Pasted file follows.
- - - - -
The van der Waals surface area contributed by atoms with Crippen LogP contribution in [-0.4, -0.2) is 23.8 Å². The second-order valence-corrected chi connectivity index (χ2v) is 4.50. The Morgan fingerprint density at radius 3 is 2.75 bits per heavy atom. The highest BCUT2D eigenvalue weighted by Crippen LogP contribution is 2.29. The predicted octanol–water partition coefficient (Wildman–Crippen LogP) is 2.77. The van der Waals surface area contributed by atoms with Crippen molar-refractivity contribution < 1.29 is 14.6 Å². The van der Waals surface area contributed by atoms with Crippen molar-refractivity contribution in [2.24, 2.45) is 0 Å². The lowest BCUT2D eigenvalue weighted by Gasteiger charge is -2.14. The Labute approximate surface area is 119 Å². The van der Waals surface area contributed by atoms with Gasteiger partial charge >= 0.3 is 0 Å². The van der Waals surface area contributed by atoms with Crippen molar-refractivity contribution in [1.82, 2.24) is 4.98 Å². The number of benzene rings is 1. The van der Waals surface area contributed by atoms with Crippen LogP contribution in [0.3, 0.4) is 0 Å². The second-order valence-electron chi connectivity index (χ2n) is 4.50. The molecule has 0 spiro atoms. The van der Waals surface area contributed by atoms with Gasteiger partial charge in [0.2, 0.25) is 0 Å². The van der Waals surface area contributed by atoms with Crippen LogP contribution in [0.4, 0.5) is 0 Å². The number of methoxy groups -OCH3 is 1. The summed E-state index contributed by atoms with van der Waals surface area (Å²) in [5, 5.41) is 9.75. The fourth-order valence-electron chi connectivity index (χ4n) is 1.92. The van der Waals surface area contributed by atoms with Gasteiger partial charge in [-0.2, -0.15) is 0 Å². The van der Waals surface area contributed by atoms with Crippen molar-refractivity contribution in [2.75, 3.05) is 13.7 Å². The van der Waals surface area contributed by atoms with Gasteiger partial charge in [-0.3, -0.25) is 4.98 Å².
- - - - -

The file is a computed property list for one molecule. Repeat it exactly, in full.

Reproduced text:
The van der Waals surface area contributed by atoms with Crippen LogP contribution in [-0.4, -0.2) is 23.8 Å². The second-order valence-corrected chi connectivity index (χ2v) is 4.50. The Morgan fingerprint density at radius 3 is 2.75 bits per heavy atom. The highest BCUT2D eigenvalue weighted by Crippen LogP contribution is 2.29. The predicted octanol–water partition coefficient (Wildman–Crippen LogP) is 2.77. The van der Waals surface area contributed by atoms with Crippen molar-refractivity contribution < 1.29 is 14.6 Å². The van der Waals surface area contributed by atoms with Crippen molar-refractivity contribution in [2.24, 2.45) is 0 Å². The lowest BCUT2D eigenvalue weighted by Gasteiger charge is -2.14. The Labute approximate surface area is 119 Å². The van der Waals surface area contributed by atoms with Gasteiger partial charge >= 0.3 is 0 Å². The van der Waals surface area contributed by atoms with Crippen molar-refractivity contribution in [1.82, 2.24) is 4.98 Å². The number of benzene rings is 1. The van der Waals surface area contributed by atoms with Crippen LogP contribution in [0.3, 0.4) is 0 Å². The second-order valence-electron chi connectivity index (χ2n) is 4.50. The molecule has 0 spiro atoms. The van der Waals surface area contributed by atoms with Gasteiger partial charge in [0.2, 0.25) is 0 Å². The van der Waals surface area contributed by atoms with Crippen LogP contribution in [0.4, 0.5) is 0 Å². The number of methoxy groups -OCH3 is 1. The summed E-state index contributed by atoms with van der Waals surface area (Å²) in [5, 5.41) is 9.75. The fourth-order valence-electron chi connectivity index (χ4n) is 1.92. The van der Waals surface area contributed by atoms with Gasteiger partial charge in [-0.2, -0.15) is 0 Å². The van der Waals surface area contributed by atoms with Crippen molar-refractivity contribution in [2.75, 3.05) is 13.7 Å². The van der Waals surface area contributed by atoms with Gasteiger partial charge in [-0.3, -0.25) is 4.98 Å².